In 1905, Kate Eisenbeis remarried and the castle was left empty for almost 20 years except for a caretaker. In 1925, a Seattle attorney bought the Castle as a vacation place for nuns teaching in Seattle schools. This plan did not work out well and in l927 the Jesuit priests purchased the building for use as a training college The priests spent their sixteenth and final year of training here studying ascetic theology. In 1920, the Jesuits added a large wing housing a chapel and sleeping rooms. They also installed the elevator (an Otis) at, a cost of $3,400 -- a substantial sum in those days. When their addition was complete, t
he Jesuits stuccoed over the bricks of the original portion to give the building a more uniform look. They named the complex "Manresa Hall" after the town in Spain where Ignatius Loyola founded the order. The Jesuits left in l968 and the building was converted into a hotel, known as "Manresa Castle",. The three different owners since l968 have all done their part to lovingly renovate the building to modern standards while maintaining its Victorian elegance. For example, there were only 3 bathrooms when the Jesuits left, today there are 43.

Sources of information for the above: Henri & Dennis EISENBEIS, and others have references about Charles.
1) Henri Eisenbeis "third part of an article wrote September 19, 1996 to be publishing in the"Saarheimat" a magazine of Neunkirchen area, ancestor's region of Charles Eisenbeis"
2) Topolnicki, Denise M. "Living Like a Robber Baron", Money Magazine, vacations section, pp 100-101 March 1985.
3) Unnamed source, "Port Townsend: Years That Are Gone".
4) Personal letter from Ray and Tiny (Eisenbeis?), "Profile or Charles Eisenbeis Sr." (but this makes a reference to the "'Port Townsend Leader', date unknown" as it's source of information.
5) Unnamed source, "Charles Eisenbeis House, -1892"
6) Unnamed source, "Assuming Metropolitan Airs"
7) Camfield, Tom "Port Townsend's History", http://www.olympus.net/placesOfInterest/portTownsend/history.html
8) Camfield, Tom "Monumental Excess In 'The Good Old Days'", http://www.olympus.net/placesOfInterest/portTownsend/hotel.html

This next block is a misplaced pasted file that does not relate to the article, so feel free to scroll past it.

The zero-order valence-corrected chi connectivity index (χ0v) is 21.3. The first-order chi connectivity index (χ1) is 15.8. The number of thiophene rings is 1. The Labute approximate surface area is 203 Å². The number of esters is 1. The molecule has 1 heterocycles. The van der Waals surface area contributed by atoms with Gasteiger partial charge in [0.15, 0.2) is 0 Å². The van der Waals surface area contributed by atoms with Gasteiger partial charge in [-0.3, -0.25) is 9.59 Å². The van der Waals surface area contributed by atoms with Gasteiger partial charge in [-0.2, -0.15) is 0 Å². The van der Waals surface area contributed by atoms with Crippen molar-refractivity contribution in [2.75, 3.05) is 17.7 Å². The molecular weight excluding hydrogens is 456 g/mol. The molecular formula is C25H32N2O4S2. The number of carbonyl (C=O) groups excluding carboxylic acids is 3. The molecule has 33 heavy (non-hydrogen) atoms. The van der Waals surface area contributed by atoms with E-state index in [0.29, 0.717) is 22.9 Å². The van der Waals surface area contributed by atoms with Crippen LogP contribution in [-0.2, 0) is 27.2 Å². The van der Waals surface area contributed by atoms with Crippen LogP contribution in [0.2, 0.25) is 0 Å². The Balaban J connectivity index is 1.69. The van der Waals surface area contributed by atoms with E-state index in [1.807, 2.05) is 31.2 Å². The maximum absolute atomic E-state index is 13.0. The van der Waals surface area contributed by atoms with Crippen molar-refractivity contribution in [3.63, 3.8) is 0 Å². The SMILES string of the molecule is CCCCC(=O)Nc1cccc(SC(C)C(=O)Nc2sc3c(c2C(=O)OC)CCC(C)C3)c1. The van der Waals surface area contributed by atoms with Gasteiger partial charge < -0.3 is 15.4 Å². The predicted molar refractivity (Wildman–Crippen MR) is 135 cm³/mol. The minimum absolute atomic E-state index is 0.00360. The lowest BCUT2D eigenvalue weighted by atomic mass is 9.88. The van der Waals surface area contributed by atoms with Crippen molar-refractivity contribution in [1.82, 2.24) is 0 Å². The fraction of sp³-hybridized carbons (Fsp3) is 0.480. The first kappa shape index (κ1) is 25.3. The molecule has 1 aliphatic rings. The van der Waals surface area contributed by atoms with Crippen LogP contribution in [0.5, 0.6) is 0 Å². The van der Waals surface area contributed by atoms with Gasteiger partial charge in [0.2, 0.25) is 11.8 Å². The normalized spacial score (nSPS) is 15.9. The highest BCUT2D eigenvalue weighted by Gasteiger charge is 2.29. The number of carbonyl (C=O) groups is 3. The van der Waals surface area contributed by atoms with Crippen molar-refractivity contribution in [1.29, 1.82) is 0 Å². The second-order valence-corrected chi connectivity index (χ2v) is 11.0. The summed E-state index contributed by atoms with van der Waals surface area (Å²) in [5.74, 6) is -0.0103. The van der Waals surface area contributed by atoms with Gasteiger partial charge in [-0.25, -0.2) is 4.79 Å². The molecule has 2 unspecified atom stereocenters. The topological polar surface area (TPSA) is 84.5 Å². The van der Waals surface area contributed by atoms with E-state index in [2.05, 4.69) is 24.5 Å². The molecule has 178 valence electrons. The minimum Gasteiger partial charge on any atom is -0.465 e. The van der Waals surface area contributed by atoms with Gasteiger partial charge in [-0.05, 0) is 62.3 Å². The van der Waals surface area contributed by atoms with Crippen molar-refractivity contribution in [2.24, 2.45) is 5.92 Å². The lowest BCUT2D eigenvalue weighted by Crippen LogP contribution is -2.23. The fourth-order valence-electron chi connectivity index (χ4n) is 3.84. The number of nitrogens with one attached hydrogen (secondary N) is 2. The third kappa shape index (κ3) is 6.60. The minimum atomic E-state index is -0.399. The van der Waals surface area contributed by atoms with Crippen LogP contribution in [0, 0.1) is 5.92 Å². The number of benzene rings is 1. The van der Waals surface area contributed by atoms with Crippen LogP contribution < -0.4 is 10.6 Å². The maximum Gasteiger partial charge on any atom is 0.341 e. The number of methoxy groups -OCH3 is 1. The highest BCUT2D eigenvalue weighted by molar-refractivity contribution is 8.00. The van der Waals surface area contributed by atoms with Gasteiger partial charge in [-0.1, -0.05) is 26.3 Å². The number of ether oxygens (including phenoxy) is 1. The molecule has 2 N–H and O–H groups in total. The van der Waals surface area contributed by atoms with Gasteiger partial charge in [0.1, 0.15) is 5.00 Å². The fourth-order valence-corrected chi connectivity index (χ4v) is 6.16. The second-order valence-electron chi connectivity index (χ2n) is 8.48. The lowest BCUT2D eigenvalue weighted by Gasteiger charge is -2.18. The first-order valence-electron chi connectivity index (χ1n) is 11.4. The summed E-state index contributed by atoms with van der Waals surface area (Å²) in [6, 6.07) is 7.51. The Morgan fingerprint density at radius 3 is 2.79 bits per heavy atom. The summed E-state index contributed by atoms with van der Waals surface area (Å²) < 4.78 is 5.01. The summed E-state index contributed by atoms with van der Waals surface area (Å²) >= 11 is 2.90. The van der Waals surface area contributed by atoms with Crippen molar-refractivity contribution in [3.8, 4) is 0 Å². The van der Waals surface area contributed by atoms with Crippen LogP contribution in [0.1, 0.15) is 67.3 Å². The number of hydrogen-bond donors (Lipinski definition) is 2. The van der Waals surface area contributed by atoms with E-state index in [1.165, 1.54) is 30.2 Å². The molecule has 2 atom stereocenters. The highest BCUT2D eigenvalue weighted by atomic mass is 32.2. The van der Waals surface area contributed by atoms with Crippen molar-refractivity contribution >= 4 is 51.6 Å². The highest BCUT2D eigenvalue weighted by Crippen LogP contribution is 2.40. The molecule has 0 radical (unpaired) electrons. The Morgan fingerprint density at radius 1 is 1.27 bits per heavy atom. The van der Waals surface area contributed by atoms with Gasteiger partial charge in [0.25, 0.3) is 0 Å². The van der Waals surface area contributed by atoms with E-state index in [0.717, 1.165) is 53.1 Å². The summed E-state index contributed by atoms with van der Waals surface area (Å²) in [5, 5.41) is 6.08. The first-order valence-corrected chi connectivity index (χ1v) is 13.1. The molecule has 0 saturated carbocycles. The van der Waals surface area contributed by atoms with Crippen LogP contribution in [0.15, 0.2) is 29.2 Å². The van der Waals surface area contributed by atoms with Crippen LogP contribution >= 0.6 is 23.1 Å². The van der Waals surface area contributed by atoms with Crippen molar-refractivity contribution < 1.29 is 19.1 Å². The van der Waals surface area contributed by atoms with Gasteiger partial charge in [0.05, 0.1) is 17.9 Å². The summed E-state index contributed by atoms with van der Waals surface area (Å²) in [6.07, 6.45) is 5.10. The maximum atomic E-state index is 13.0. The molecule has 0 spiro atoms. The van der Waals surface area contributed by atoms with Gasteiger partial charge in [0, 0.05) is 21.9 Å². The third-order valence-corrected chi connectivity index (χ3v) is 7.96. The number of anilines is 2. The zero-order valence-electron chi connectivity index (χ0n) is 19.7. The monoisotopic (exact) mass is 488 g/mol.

9) Manresa Castle, http://www.olympus.net/biz/manresa/
10) Marriage listings for 1875, "San Francisco Call" Newpaper
11)Hines, Rev. H.K. "An Illustrated History of the State of Washington", D.D. Chicago: The Lewis Publinshing Company(pp 533-34)
12) The deliberation (E-27) of the Town council of Port Townsend,10 March 1902 about the dead of Charles
13) Hermanson, James, Lead Contributing Writer on news paper "The Port Townsend Jefferson County LEADER", the article "EISENBEIS WAS BUSIEST OF THE BIG FIVE" February 24 1993
14) Port Townsend Call, newspaper, October 4,1887 article "Satisfaction guaranteed in the BREWERY of Charles Eisenbeis !!!"
15) Prosch, Charles, "Reminiscences of Washington Territory", Seattle 1904 pp 7,8&9 The image of the Hotel Eisenbeis said the drawing came "From Port Townsend Illustrated"

 Tom Camfield   source

Ever-popular ghosts that have been dreamed up are headed by the so-called ghost of Manresa Castle, the former family home built by Charles Eisenbeis, who had a hand in everything from the local brewery to the Port Townsend Southern Railroad--and also built the Mt. Baker Block. The home and its later add-on was long occupied by Jesuit priests during my own younger years. There was no mention of a ghost (other than the Holy Ghost) on local lips until the premises became a commercial establishment, a restaurant and hotel.